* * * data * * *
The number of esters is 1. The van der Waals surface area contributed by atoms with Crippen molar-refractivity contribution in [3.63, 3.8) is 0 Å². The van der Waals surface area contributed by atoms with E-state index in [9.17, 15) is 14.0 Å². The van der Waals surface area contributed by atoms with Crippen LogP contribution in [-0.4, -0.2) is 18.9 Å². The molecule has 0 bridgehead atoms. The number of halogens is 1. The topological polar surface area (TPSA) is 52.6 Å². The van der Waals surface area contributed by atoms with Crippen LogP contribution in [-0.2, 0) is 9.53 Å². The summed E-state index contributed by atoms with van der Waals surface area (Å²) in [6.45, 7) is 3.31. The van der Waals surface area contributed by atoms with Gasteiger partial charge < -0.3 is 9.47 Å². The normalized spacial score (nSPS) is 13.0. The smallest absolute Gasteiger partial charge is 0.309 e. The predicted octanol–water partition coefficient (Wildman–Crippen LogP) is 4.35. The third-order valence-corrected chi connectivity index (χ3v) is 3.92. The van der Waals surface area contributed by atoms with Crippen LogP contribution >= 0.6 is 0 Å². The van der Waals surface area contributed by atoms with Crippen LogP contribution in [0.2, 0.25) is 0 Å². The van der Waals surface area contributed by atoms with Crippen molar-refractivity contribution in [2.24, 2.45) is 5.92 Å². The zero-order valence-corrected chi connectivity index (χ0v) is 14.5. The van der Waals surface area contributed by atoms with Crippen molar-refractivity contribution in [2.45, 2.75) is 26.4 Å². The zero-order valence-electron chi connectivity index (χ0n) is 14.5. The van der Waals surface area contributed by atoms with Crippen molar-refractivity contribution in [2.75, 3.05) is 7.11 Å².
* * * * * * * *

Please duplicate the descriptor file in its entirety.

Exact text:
The number of esters is 1. The van der Waals surface area contributed by atoms with Crippen molar-refractivity contribution in [3.63, 3.8) is 0 Å². The van der Waals surface area contributed by atoms with E-state index in [9.17, 15) is 14.0 Å². The van der Waals surface area contributed by atoms with Crippen LogP contribution in [-0.4, -0.2) is 18.9 Å². The molecule has 0 bridgehead atoms. The number of halogens is 1. The topological polar surface area (TPSA) is 52.6 Å². The van der Waals surface area contributed by atoms with Crippen LogP contribution in [-0.2, 0) is 9.53 Å². The summed E-state index contributed by atoms with van der Waals surface area (Å²) in [6.45, 7) is 3.31. The van der Waals surface area contributed by atoms with Gasteiger partial charge < -0.3 is 9.47 Å². The normalized spacial score (nSPS) is 13.0. The smallest absolute Gasteiger partial charge is 0.309 e. The predicted octanol–water partition coefficient (Wildman–Crippen LogP) is 4.35. The third-order valence-corrected chi connectivity index (χ3v) is 3.92. The van der Waals surface area contributed by atoms with Crippen LogP contribution >= 0.6 is 0 Å². The van der Waals surface area contributed by atoms with Crippen LogP contribution in [0.2, 0.25) is 0 Å². The van der Waals surface area contributed by atoms with Crippen molar-refractivity contribution in [2.24, 2.45) is 5.92 Å². The zero-order valence-corrected chi connectivity index (χ0v) is 14.5. The van der Waals surface area contributed by atoms with Crippen molar-refractivity contribution in [2.45, 2.75) is 26.4 Å². The zero-order valence-electron chi connectivity index (χ0n) is 14.5. The van der Waals surface area contributed by atoms with Crippen molar-refractivity contribution in [2.75, 3.05) is 7.11 Å².